Hong Kong McDonald's pilots "an experiment in non-design"

| 23 comments

Concrete tables and atmospheric lighting feature inside this Hong Kong branch of McDonald's, designed by branding consultancy Landini Associates as an alternative to bright and colourful fast-food restaurants (+ slideshow).

Non Design McDonald’s by Landini Associates

Described by the Sydney studio as "an experiment in non-design", the neutral tones of the McDonald's at Hong Kong's Admiralty station are intended to provide a more comfortable setting for customers.

Non Design McDonald’s by Landini Associates

"The colourful graphic environments that became the signature for McDonald's internationally, are now replaced with a simpler, quieter and more classic approach," explained Landini Associates.



"The intention is to hero the food, the service and the people who come to enjoy it, and to create a 'recognisable neutrality' that allows this to happen," it said.

Non Design McDonald’s by Landini Associates

The redesign includes the restaurant interior and kitchen layout, wall graphics, product packaging and staff uniforms.

Non Design McDonald's by Landini Associates

The biggest change is the shift from a closed kitchen to an exposed cooking area. Customers are able to watch the entire process of food preparation, including the grilling of the meat and the assembling of the burgers.

Non Design McDonald’s by Landini Associates

Very few areas are concealed from customers, but those that need to be are screened behind a wall of precast concrete panels.

Non Design McDonald’s by Landini Associates

Customers can either order their food at a standard counter, at a computerised kiosk, or at the table. There is also a cold service bar for salads, deserts and drinks.

Non Design McDonald’s by Landini Associates

Tables feature surfaces of concrete, zinc and oak – described by the design team as a "palette of Miesian simplicity". Some are more suited to families, while others are designed for either groups or individuals.

Non Design McDonald’s by Landini Associates

A computerised lighting scheme changes the brightness of the space at different times.

"This calmer, more intimate solution delivers a relaxed nighttime experience for the diners and a sharper quicker one for the day," said Landini Associates.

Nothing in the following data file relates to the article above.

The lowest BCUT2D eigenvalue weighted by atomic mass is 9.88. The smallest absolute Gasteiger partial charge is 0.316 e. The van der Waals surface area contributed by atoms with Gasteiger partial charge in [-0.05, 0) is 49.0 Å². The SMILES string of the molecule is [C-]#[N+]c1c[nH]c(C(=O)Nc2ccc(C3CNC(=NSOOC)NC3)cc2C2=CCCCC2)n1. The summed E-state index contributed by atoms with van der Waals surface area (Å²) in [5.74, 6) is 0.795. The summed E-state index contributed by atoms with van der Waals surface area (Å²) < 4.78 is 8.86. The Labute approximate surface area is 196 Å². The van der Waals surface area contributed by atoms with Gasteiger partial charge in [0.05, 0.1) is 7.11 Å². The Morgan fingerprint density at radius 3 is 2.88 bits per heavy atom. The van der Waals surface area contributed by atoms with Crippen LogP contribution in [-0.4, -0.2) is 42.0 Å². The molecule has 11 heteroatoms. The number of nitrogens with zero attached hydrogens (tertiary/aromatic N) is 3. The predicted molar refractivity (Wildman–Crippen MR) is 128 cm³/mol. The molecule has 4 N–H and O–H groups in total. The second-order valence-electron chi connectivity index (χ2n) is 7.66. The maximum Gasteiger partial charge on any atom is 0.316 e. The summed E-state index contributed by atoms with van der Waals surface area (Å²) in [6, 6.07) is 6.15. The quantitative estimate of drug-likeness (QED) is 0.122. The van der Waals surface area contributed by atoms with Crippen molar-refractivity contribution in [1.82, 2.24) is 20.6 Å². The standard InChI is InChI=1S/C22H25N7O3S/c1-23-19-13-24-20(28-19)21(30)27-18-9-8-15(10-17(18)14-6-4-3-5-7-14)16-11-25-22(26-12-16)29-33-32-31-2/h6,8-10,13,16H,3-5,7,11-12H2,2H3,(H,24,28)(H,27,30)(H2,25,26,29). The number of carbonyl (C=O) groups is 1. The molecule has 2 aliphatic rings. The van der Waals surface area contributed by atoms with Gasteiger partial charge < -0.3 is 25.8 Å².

Non Design McDonald’s by Landini Associates

The firm is now working on adaptions to the design to suit branches in Australia, China, Singapore and elsewhere in Hong Kong.

Non Design McDonald’s by Landini Associates

This isn't the first time McDonald's has turned to a designer to overhaul its restaurants. Patrick Norguet was brought in to rethink the look of branches across France, while Mei Architects recently completed a golden restaurant in Rotterdam.

Meanwhile, Burger King opened a garden-inspired restaurant in Singapore in 2011.

Photography is by Ross Honeysett.

  • Concerned Citizen

    Bright and colourful isn’t the issue. LOUD is the issue, and I don’t see anything here that helps.

  • Adam

    Ba da ba ba baa…. I’m not lovin’ it. :(

  • The Liberty Disciple

    The goal isn’t to mimic Chipotle, it’s to offer a superior product for the price. Wendy’s has slowly been going through this transition, which has broadened their customer base. McDonald’s has flattened as it begins to shrink. Drastic design changes will only fuel the drop.

    • pom

      Do you realise a majority of readers are not American and do not know what Chipotle or Wendy’s is? So what you refer to is only applicable to the U.S and does not apply to the greater part of the world.

      • Hugo

        Don’t be silly. Of course they don’t. They’re American.

      • Vigarano

        If only it were true that only Americans know what Wendy’s is, but citizens of 30 countries can buy a Wendy’s burger. Although McDonald’s pioneered fast food globalism, many other companies have followed…